Pa. House leader Dermody trails GOP opponent amid weak downballot Dem showing

    Pennsylvania Democrats are holding their breath as a top leader appears likely to lose his reelection, capping a poor showing in legislative elections this year.

    Rep. Frank Dermody, D-Allegheny (Capital-Star photo by Stephen Caruso).

    House Minority Leader Frank Dermody, D-Allegheny, who was first elected in 1990, appears headed to defeat, according to a source with knowledge of Allegheny County Democratic politics.

    The source, who requested anonymity to speak about the race, pointed to the Democrats’ internal vote tracking data.

    Dermody, who represents a district northeast of Pittsburgh, is currently down by about 1,200 votes, 52 percent to 48 percent, to Republican Carrie DelRosso, according unofficial and incomplete tallies.  But the source said Democrats’ internal data show that there may not be enough pending mail-in ballots to swing the election to Dermody.

    Dermody has been the House Democrats’ floor leader since 2011, when his predecessor, former Rep. Todd Eachus, of Luzerne County, lost reelection in the 2010 Republican wave.

    His district, which includes, among other places, Oakmont, Springdale, and Tarentum in Allegheny County as well as New Kensington in Westmoreland County, went for President Donald Trump in 2016.

    Both House Republicans and Democrats have closely watched the race, as Republicans hoped to flip a long-sought seat and Democrats knew it would kick off a leadership race.

    Dermody has escaped from a number of close races in the past elections. In 2014, for example, Dermody won reelection by about 1,000 votes.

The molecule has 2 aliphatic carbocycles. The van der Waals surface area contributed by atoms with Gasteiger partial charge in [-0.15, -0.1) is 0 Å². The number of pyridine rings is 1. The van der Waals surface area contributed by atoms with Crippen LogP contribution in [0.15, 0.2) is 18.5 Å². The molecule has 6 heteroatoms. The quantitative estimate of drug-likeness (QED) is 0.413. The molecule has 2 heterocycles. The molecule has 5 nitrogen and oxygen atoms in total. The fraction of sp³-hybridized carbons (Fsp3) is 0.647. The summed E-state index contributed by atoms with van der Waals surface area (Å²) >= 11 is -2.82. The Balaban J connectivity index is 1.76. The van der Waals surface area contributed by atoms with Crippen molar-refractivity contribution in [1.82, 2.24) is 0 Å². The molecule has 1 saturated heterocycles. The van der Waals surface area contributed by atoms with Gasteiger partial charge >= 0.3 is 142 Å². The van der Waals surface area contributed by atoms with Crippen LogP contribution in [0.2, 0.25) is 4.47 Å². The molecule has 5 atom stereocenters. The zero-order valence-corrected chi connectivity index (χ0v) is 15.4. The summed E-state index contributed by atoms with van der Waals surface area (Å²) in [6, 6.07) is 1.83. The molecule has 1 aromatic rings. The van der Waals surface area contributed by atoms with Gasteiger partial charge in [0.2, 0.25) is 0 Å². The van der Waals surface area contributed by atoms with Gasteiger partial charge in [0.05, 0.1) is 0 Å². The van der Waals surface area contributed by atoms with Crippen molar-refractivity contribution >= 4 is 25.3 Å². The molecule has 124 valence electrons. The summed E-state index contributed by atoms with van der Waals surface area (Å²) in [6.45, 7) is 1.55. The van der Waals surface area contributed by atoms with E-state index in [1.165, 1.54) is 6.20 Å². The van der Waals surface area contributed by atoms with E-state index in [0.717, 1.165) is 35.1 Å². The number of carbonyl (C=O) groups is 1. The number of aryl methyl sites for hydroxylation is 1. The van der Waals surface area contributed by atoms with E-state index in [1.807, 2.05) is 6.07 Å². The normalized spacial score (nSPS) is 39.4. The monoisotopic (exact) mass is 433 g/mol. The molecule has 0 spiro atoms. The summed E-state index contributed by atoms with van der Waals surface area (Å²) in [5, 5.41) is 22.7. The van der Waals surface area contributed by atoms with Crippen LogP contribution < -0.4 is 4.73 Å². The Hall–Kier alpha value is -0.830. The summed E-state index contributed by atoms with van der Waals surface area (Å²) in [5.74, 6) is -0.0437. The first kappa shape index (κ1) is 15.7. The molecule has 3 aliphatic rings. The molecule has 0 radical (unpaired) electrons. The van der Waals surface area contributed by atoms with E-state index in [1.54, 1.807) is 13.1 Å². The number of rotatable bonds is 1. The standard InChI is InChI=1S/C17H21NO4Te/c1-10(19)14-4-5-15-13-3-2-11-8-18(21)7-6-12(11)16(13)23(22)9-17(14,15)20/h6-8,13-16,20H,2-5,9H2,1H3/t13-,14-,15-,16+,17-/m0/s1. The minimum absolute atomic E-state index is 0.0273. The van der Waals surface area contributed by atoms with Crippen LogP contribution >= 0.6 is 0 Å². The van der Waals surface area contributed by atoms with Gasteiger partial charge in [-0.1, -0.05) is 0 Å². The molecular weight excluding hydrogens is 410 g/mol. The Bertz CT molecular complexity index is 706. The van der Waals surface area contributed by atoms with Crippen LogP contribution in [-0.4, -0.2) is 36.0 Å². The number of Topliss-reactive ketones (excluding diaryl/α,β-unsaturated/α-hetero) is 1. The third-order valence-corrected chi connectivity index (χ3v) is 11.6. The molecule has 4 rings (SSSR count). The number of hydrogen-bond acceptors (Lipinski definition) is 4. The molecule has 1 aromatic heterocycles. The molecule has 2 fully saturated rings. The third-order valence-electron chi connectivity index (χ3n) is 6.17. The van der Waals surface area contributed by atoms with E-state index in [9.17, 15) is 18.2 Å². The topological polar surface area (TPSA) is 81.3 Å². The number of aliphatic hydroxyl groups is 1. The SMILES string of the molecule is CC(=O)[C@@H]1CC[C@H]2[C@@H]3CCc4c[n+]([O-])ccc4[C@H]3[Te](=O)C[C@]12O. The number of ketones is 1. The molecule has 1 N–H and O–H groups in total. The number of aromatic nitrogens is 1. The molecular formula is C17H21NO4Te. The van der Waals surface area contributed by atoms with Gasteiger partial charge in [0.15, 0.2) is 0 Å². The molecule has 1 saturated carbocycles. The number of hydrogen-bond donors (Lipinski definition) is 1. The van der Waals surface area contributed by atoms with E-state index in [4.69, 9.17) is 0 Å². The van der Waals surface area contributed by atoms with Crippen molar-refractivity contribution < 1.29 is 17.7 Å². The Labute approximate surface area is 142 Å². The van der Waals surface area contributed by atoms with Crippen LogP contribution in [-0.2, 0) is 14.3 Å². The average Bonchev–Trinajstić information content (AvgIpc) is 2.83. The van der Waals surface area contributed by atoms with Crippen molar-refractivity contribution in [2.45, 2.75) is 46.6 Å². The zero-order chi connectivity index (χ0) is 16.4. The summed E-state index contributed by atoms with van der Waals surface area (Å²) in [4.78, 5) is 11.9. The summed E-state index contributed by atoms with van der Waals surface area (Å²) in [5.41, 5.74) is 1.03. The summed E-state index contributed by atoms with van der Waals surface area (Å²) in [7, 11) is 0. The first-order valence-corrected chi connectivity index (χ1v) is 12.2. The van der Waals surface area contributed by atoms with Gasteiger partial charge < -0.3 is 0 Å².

In a close race, provisional ballots also could be a factor, but the source cautioned that even provisionals and mail-ins together might not provide Dermody a clear path to victory.

    Dennis Roddy, a spokesperson for the DelRosso campaign, told the Capital-Star that the campaign is “impressed with the vote totals and we are waiting for every valid ballot to be counted before coming to any conclusions.”

    Many Democrats, meanwhile, continued to hold off on diving into the lackluster legislative results until Dermody’s fate is officially known.

    Earlier this week, Rep. Leanne Krueger, D-Delaware, who chairs the House Democrats’  campaign arm, pushed for patience in the count.

    “These races were always going to be close,” Krueger said at the time. “Mail-in ballots will be the margin of victory in many of them.

    But even as Vice President Joe Biden’s margins increased on Thursday, many Democratic challengers in key districts are still losing.

    One Republican strategist, Mark Harris, with Pittsburgh-based Republican consulting firm ColdSpark, said on social media that he was “not sure it’s possible to overstate how catastrophically bad (vs expectations) this year was for down ballot Dems.”

    Some recriminations among Democrats over the results have already made their way onto social media.

    The campaign manager for one suburban Pittsburgh challenger said on social media that Democrats were “marching and protesting ourselves into permanent legislative minorities across the country. All we’re going to have is protesting and the Republicans in power won’t give a s**t.”

    The Allegheny County source instead blamed the seemingly Trump-driven surge in turnout for the results.

    Either way, “it was a bloodbath,” they concluded.

    If Dermody loses, candidates to lead the House Democratic caucus would Rep. Matt Bradford, of Montgomery County, the ranking Democrat on the House Appropriations Committee,  and Minority Whip Jordan Harris, of Philadelphia.